It definitely makes sense to give workers merit raises so long as the system for deciding who deserves a raise is fair.
Giving workers merit raises is a really good idea for at least two reasons. First, employees who do better work are worth more to a firm. Ideally, a firm pays its workers based on the value that they add to the firm. A worker who is more productive adds more value to the firm. It therefore is only fair to pay that worker more than a person who does not add as much value. Second, by having merit pay, a firm can encourage its workers to do a better job. Many workers could be motivated, at least in part, by the extra money and by the prestige of getting a raise. This would then tend to increase productivity, which is a goal for any firm.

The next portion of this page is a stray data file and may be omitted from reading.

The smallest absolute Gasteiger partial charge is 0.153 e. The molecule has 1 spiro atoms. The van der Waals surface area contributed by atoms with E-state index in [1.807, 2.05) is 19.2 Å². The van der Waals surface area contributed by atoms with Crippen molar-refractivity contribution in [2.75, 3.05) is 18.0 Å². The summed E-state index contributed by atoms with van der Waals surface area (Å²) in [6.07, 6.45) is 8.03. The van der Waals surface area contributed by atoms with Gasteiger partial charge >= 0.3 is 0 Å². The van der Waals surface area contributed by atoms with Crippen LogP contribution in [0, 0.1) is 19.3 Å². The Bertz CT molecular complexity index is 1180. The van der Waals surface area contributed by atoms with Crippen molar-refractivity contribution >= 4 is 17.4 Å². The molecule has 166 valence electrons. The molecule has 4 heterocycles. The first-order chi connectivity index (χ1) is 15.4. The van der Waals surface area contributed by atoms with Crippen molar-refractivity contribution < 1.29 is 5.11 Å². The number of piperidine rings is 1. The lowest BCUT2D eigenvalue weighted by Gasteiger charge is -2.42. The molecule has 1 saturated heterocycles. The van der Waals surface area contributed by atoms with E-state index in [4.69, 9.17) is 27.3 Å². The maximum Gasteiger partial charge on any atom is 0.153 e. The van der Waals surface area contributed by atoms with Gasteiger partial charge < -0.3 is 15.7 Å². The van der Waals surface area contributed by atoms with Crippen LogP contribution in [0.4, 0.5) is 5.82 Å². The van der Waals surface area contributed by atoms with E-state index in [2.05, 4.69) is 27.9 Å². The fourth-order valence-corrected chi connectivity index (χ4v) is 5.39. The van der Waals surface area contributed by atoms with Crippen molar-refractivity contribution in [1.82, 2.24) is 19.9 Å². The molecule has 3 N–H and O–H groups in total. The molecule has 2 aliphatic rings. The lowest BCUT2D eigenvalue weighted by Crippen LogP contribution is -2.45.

The only real downside to giving merit pay is that it can demoralize workers who do not get it. They might come to resent their colleagues who do get merit pay and they might come to resent the people who decide who gets the merit pay. For this reason, it is very important to have an objective way to determine who deserves a raise. This will help to mitigate the resentment that would come with merit raises.
Overall, then, I would argue that merit raises are a good thing so long as they are implemented properly.